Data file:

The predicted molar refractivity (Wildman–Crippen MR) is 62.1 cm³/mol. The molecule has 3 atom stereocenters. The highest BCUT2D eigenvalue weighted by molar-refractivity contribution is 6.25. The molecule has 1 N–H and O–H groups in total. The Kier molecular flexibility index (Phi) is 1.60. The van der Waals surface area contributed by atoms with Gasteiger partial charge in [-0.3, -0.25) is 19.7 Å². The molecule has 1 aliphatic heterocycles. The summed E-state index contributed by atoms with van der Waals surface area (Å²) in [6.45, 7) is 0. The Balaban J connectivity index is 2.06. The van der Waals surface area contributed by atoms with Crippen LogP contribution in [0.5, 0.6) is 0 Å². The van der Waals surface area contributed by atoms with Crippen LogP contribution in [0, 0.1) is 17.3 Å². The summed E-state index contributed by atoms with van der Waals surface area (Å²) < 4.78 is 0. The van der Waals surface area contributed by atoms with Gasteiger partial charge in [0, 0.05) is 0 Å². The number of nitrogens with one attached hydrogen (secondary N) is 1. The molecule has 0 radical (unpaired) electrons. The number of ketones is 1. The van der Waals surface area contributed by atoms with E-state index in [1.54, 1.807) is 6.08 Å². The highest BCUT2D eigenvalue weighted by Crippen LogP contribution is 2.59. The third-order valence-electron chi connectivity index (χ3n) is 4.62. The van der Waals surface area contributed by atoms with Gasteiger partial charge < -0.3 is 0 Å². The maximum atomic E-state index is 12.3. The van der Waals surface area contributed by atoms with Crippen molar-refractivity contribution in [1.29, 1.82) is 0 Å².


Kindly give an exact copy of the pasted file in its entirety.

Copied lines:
The predicted molar refractivity (Wildman–Crippen MR) is 62.1 cm³/mol. The molecule has 3 atom stereocenters. The highest BCUT2D eigenvalue weighted by molar-refractivity contribution is 6.25. The molecule has 1 N–H and O–H groups in total. The Kier molecular flexibility index (Phi) is 1.60. The van der Waals surface area contributed by atoms with Gasteiger partial charge in [-0.3, -0.25) is 19.7 Å². The molecule has 1 aliphatic heterocycles. The summed E-state index contributed by atoms with van der Waals surface area (Å²) in [6.45, 7) is 0. The Balaban J connectivity index is 2.06. The van der Waals surface area contributed by atoms with Crippen LogP contribution in [0.5, 0.6) is 0 Å². The van der Waals surface area contributed by atoms with Crippen LogP contribution in [0, 0.1) is 17.3 Å². The summed E-state index contributed by atoms with van der Waals surface area (Å²) < 4.78 is 0. The van der Waals surface area contributed by atoms with Gasteiger partial charge in [0, 0.05) is 0 Å². The number of nitrogens with one attached hydrogen (secondary N) is 1. The molecule has 0 radical (unpaired) electrons. The number of ketones is 1. The van der Waals surface area contributed by atoms with E-state index in [1.54, 1.807) is 6.08 Å². The highest BCUT2D eigenvalue weighted by Crippen LogP contribution is 2.59. The third-order valence-electron chi connectivity index (χ3n) is 4.62. The van der Waals surface area contributed by atoms with Gasteiger partial charge < -0.3 is 0 Å². The maximum atomic E-state index is 12.3. The van der Waals surface area contributed by atoms with Crippen molar-refractivity contribution in [1.29, 1.82) is 0 Å².